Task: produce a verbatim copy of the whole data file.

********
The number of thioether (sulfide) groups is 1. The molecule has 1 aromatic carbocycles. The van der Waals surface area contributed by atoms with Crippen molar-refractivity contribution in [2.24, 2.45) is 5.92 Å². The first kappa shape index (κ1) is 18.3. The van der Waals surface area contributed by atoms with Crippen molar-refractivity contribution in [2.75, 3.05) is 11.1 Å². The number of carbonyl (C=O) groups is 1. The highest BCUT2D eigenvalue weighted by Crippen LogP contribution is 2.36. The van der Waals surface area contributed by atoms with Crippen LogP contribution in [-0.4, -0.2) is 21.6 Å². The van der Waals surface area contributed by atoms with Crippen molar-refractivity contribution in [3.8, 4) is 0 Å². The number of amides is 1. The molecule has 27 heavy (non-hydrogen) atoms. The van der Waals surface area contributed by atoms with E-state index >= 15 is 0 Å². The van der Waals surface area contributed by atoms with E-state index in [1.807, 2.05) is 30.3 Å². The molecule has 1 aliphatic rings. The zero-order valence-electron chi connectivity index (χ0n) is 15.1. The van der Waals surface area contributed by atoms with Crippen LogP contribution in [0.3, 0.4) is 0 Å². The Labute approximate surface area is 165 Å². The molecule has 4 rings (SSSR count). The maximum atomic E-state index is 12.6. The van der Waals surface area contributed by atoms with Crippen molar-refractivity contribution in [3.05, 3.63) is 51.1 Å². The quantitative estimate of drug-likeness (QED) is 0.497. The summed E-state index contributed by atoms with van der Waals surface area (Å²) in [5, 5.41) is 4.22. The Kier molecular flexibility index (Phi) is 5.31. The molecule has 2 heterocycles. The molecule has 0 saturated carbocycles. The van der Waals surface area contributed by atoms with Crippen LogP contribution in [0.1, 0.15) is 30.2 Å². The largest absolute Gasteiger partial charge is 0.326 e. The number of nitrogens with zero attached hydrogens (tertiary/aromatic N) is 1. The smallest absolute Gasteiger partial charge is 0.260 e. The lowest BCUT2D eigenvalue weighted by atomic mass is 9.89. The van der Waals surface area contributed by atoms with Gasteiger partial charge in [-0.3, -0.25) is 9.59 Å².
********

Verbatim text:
The number of thioether (sulfide) groups is 1. The molecule has 1 aromatic carbocycles. The van der Waals surface area contributed by atoms with Crippen molar-refractivity contribution in [2.24, 2.45) is 5.92 Å². The first kappa shape index (κ1) is 18.3. The van der Waals surface area contributed by atoms with Crippen molar-refractivity contribution in [2.75, 3.05) is 11.1 Å². The number of carbonyl (C=O) groups is 1. The highest BCUT2D eigenvalue weighted by Crippen LogP contribution is 2.36. The van der Waals surface area contributed by atoms with Crippen LogP contribution in [-0.4, -0.2) is 21.6 Å². The van der Waals surface area contributed by atoms with Crippen molar-refractivity contribution in [3.8, 4) is 0 Å². The number of amides is 1. The molecule has 27 heavy (non-hydrogen) atoms. The van der Waals surface area contributed by atoms with E-state index >= 15 is 0 Å². The van der Waals surface area contributed by atoms with E-state index in [1.807, 2.05) is 30.3 Å². The molecule has 1 aliphatic rings. The zero-order valence-electron chi connectivity index (χ0n) is 15.1. The van der Waals surface area contributed by atoms with Crippen LogP contribution in [0.3, 0.4) is 0 Å². The Labute approximate surface area is 165 Å². The molecule has 4 rings (SSSR count). The maximum atomic E-state index is 12.6. The van der Waals surface area contributed by atoms with Crippen molar-refractivity contribution in [3.05, 3.63) is 51.1 Å². The quantitative estimate of drug-likeness (QED) is 0.497. The summed E-state index contributed by atoms with van der Waals surface area (Å²) in [5, 5.41) is 4.22. The Kier molecular flexibility index (Phi) is 5.31. The molecule has 2 heterocycles. The molecule has 0 saturated carbocycles. The van der Waals surface area contributed by atoms with Crippen LogP contribution in [0.1, 0.15) is 30.2 Å². The largest absolute Gasteiger partial charge is 0.326 e. The number of nitrogens with zero attached hydrogens (tertiary/aromatic N) is 1. The smallest absolute Gasteiger partial charge is 0.260 e. The lowest BCUT2D eigenvalue weighted by atomic mass is 9.89. The van der Waals surface area contributed by atoms with Gasteiger partial charge in [-0.3, -0.25) is 9.59 Å².